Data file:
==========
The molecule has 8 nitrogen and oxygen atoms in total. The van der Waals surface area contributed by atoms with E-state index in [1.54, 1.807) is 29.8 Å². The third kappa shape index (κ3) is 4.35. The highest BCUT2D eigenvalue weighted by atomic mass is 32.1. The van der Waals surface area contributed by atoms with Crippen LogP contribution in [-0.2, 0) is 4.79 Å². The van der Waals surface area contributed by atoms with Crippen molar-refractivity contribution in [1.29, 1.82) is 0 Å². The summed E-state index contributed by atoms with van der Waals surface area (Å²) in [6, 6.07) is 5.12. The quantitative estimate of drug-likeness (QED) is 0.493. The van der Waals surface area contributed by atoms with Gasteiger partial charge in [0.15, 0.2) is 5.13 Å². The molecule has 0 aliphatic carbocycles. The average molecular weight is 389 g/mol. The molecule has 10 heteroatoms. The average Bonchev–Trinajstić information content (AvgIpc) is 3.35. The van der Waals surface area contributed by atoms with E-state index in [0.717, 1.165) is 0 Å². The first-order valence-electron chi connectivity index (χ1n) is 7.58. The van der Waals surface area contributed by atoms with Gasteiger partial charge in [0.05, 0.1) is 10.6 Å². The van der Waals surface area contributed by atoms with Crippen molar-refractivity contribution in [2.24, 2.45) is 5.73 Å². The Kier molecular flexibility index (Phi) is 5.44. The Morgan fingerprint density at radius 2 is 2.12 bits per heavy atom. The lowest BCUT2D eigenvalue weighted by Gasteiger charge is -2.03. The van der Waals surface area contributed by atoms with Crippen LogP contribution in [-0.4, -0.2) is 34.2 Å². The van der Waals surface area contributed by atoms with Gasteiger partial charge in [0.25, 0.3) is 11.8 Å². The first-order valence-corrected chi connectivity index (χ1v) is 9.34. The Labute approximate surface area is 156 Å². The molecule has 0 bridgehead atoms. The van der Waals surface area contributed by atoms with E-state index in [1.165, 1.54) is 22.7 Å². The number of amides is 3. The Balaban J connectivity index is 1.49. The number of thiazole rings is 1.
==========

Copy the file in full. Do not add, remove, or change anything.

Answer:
The molecule has 8 nitrogen and oxygen atoms in total. The van der Waals surface area contributed by atoms with E-state index in [1.54, 1.807) is 29.8 Å². The third kappa shape index (κ3) is 4.35. The highest BCUT2D eigenvalue weighted by atomic mass is 32.1. The van der Waals surface area contributed by atoms with Crippen LogP contribution in [-0.2, 0) is 4.79 Å². The van der Waals surface area contributed by atoms with Crippen molar-refractivity contribution in [1.29, 1.82) is 0 Å². The summed E-state index contributed by atoms with van der Waals surface area (Å²) in [6, 6.07) is 5.12. The quantitative estimate of drug-likeness (QED) is 0.493. The van der Waals surface area contributed by atoms with Gasteiger partial charge in [0.15, 0.2) is 5.13 Å². The molecule has 0 aliphatic carbocycles. The average molecular weight is 389 g/mol. The molecule has 10 heteroatoms. The average Bonchev–Trinajstić information content (AvgIpc) is 3.35. The van der Waals surface area contributed by atoms with E-state index in [0.717, 1.165) is 0 Å². The first-order valence-electron chi connectivity index (χ1n) is 7.58. The van der Waals surface area contributed by atoms with Gasteiger partial charge in [0.05, 0.1) is 10.6 Å². The van der Waals surface area contributed by atoms with Crippen molar-refractivity contribution in [2.24, 2.45) is 5.73 Å². The Kier molecular flexibility index (Phi) is 5.44. The Morgan fingerprint density at radius 2 is 2.12 bits per heavy atom. The lowest BCUT2D eigenvalue weighted by Gasteiger charge is -2.03. The van der Waals surface area contributed by atoms with Crippen LogP contribution in [-0.4, -0.2) is 34.2 Å². The van der Waals surface area contributed by atoms with Gasteiger partial charge in [0.25, 0.3) is 11.8 Å². The first-order valence-corrected chi connectivity index (χ1v) is 9.34. The Labute approximate surface area is 156 Å². The molecule has 0 bridgehead atoms. The van der Waals surface area contributed by atoms with E-state index in [1.165, 1.54) is 22.7 Å². The number of amides is 3. The Balaban J connectivity index is 1.49. The number of thiazole rings is 1.